Asia Pacific And Japan Financial Services Organizations In Hit By Ransomware Face More Than US$2.62 Million In Recovery Costs, Sophos Survey Shows

Sophos, a global leader in next-generation cybersecurity, today announced findings from its survey report, “The State of Ransomware in Financial Services 2021,” that show how mid-sized financial services organizations in Asia Pacific and Japan (APJ) spent more US$2.62 million on average recovering from a ransomware attack. This figure exceeds the global cross-sector average of US$1.85 million even though the results also show the financial sector is among the most resilient against ransomware. The survey studied the extent and impact of ransomware attacks during 2020.

Other findings include:

  • 35% of the financial services organizations surveyed in in APJ were hit by ransomware in 2020
  • 69% of the organizations impacted said the attackers succeeded in encrypting their data

Financial services are among the most highly regulated industries in the world. Organizations must adhere to myriad regulations, including SOX, GDPR, and PCI DSS, that include pricey penalties for non-compliance and data breaches. Many of these organizations are also required to prepare business continuity and disaster recovery plans to minimize any potential damage from data breaches or operational disruptions stemming from a cyberattack.

“Strict guidelines in the financial services sector encourage strong defenses,” said John Shier, senior security advisor, Sophos. “Unfortunately, they also mean that a direct hit with ransomware is likely to be very costly for targeted organizations. If you add up the price of regulatory fines, rebuilding IT systems and stabilizing brand reputation, especially if customer data is lost, you can see why the survey found that recovery costs for mid-sized financial services organizations in APJ hit by ransomware in 2020 were in excess of $2.62 million.

“Two other slightly worrying data points are the fact that a small, but significant, 8% of financial services organizations globally experienced what are known as ‘extortion’ attacks, where data is not encrypted, but stolen and victims are threatened with the online publication of their data unless they pay the ransom. Backups cannot protect against this risk, so financial services organizations should not rely on them as an anti-extortion defense. Further, 11% of the financial organizations surveyed globally believe they won’t get hit because they are ‘not a target.’ This is a dangerous perception because anyone can be a target. The best approach is to assume you will be a target and to build your defenses accordingly.”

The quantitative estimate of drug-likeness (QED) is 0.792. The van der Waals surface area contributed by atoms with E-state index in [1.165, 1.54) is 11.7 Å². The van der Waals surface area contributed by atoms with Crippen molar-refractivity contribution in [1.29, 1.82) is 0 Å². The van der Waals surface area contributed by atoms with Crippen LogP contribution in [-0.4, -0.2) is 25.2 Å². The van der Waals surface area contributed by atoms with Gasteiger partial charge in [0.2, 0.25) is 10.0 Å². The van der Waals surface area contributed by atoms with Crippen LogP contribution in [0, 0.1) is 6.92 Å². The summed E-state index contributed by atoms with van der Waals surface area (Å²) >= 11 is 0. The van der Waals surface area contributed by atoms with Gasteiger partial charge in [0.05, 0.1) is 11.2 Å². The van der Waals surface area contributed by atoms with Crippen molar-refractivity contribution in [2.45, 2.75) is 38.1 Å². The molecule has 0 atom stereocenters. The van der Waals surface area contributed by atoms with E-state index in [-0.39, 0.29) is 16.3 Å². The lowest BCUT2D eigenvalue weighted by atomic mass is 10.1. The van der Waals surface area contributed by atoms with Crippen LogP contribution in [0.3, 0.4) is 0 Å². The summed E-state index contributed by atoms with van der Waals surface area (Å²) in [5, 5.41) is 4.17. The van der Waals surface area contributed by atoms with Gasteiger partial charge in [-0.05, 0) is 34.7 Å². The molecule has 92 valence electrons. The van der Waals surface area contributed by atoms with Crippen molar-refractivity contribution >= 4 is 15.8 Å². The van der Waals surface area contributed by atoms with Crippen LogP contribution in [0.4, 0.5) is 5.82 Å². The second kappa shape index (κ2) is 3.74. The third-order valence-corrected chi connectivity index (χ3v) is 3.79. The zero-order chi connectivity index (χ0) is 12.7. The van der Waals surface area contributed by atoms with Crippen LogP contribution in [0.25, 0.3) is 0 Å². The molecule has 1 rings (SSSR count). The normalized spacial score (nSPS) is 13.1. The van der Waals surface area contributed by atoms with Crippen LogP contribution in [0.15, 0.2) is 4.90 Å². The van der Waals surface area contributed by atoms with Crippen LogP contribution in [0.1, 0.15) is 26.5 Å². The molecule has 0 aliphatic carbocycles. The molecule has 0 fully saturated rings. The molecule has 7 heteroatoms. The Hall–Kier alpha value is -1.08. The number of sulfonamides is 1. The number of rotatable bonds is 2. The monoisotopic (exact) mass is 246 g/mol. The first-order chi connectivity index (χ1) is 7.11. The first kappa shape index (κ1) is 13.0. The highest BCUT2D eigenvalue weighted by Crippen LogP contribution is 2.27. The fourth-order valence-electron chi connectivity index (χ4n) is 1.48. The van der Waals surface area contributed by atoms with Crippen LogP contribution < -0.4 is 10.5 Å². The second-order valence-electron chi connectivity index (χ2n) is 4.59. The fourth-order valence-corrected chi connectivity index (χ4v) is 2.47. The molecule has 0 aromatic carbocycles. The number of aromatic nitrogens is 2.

Of the APJ financial services organizations that believe they’ll be hit by ransomware in the future, 54% said this is because attacks are now so sophisticated they have become harder to stop. Thirty-five percent feel they’ll become a target because other organizations in their industry have already been targeted with ransomware. Fifty-one percent believe that since ransomware is so prevalent, it is inevitable they’ll get hit by the cybercrime.

“The financial sector has too much at stake to not set up an indepth defensive plan to protect, dectect and block cyberattackers,” said Shier. “While they should continue to invest in backups and their disaster recovery efforts to minimize the impact of an attack, they should also look to extend their anti-ransomware defenses by combining technology with human-led threat hunting to neutralize today’s advanced human-led cyberattacks.”

The “Sate of Ransomware in Financial Services 2021” report is available on

The State of Ransomware in Financial Services 2021 survey polled 5,400 IT decision makers, including 550 in financial services organizations, in 30 countries across Europe, the Americas, Asia-Pacific and Central Asia, the Middle East, and Africa.

21 September 2021

Author: Terry KS

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